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Preservation of UNC Buildings Will Be Topic of Apr. 4 Lecture

Lux Libertas in Perpetuity: Historic Preservation at UNC

2012 Gladys Hall Coates University History Lecture
Wednesday, Apr. 4, 2012
Wilson Special Collections Library
5 p.m. Viewing of A Dialogue Between Old and New: Notable Buildings on the UNC Campus | North Carolina Collection Gallery
5:30 p.m. Program | Pleasants Family Assembly Room
Free and open to the public
Information: Liza Terll, Friends of the Library, (919) 548-1203

Efforts to preserve UNC’s iconic buildings will be the topic of a lecture Apr. 4 at 5:30 p.m. in the Wilson Special Collections Library.

Wendy Hillis, UNC’s historic preservation officer, will deliver the lecture “Lux Libertas in Perpetuity: Historic Preservation at UNC.” The free public talk will be the 2012 Gladys Hall Coates University History Lecture.

Hillis will focus on architectural styles of campus buildings, efforts to designate buildings as National Historic Landmarks, and the role historic preservation plays in sustainability.

The talk celebrates two current Library exhibitions about campus architecture.  A Dialogue Between Old and New: Notable Buildings on the UNC Campus is on view in the North Carolina Collection GalleryKnowledge Building(s): The Libraries at the University of North Carolina at Chapel Hill is in the gallery of Davis Library. Both are open through May 31, 2012.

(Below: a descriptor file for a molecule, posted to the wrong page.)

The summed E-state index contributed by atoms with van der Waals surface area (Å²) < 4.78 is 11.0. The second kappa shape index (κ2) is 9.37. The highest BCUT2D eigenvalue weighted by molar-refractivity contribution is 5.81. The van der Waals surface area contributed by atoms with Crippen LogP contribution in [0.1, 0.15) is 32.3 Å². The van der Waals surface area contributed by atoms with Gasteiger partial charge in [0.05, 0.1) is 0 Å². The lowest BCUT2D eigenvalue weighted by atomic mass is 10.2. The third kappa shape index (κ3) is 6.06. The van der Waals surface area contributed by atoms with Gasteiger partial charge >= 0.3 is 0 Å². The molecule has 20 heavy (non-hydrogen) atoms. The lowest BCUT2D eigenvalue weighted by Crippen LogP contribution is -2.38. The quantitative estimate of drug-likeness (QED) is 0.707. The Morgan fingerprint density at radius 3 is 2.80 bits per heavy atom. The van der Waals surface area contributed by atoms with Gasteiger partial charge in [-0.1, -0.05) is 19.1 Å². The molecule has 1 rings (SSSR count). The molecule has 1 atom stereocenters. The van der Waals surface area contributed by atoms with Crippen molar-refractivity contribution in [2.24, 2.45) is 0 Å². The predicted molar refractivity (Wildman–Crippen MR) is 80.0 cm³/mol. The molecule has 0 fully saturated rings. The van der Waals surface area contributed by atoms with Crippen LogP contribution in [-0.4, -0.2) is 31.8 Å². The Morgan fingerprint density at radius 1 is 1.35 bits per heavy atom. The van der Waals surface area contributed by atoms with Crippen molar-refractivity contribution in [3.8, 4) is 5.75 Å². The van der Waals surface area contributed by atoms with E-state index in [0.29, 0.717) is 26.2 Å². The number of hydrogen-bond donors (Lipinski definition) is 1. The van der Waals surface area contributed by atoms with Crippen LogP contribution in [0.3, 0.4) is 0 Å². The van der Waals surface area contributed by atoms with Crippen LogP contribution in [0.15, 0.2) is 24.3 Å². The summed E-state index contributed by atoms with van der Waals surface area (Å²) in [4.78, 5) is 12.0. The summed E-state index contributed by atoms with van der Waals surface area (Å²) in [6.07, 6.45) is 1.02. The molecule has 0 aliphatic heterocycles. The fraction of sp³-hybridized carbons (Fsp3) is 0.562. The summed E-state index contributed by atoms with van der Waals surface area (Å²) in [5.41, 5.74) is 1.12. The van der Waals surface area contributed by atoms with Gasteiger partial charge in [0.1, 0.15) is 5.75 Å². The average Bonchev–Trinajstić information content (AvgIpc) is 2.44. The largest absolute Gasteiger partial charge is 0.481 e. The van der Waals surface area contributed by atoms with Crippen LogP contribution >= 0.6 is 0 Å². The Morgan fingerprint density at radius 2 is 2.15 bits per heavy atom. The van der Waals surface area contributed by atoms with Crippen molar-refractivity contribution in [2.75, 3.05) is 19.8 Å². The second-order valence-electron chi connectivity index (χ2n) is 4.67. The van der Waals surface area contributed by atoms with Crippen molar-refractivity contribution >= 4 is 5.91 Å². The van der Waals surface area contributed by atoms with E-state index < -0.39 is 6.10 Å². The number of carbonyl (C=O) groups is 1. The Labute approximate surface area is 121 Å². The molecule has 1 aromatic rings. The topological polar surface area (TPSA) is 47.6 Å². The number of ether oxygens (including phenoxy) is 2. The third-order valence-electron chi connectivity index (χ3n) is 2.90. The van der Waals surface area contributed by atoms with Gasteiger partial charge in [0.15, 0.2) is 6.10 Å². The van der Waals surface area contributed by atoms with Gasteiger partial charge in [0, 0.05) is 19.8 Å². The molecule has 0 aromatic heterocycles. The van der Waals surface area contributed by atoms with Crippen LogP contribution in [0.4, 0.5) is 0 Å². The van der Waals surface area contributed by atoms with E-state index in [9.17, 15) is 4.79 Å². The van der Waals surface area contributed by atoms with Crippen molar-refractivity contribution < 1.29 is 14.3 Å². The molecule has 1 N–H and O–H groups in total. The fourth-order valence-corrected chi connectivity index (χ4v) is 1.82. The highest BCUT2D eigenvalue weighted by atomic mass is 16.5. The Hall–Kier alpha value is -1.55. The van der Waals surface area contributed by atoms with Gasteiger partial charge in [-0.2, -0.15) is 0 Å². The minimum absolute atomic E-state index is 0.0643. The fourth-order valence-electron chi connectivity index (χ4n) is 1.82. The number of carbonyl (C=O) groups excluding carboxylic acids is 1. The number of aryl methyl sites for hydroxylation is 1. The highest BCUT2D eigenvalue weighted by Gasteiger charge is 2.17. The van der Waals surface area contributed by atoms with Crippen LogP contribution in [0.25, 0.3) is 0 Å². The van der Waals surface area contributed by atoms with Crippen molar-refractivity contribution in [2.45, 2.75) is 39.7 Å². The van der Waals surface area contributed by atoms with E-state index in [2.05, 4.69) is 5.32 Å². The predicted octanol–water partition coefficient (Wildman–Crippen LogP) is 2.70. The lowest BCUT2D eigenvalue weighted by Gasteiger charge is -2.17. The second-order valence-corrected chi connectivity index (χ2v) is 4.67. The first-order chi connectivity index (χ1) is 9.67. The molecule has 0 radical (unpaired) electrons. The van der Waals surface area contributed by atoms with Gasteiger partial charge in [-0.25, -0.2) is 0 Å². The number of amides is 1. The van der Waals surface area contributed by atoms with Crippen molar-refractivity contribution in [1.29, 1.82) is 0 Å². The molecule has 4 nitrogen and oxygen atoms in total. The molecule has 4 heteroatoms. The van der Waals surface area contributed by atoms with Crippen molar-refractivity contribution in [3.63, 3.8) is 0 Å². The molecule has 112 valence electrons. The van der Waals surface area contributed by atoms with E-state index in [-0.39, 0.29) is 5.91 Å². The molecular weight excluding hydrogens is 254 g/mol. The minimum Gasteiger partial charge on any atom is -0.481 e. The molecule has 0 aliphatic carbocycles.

Hillis holds an MBA from UNC’s Kenan-Flagler Business School (’11) and a master’s in architecture with a certificate in historic preservation from the University of Virginia. She received the 2007 Richard Morris Hunt Fellowship from the American Architectural Foundation (AAF) and the French Heritage Society (FHS).

The North Carolina Collection and University Archives and Records Management Services will sponsor the program, along with the Friends of the Library.

The Gladys Hall Coates University History Lecture honors the late Coates, an avid university historian. She and her husband, Albert Coates, founded UNC’s Institute of Government, now the UNC School of Government.

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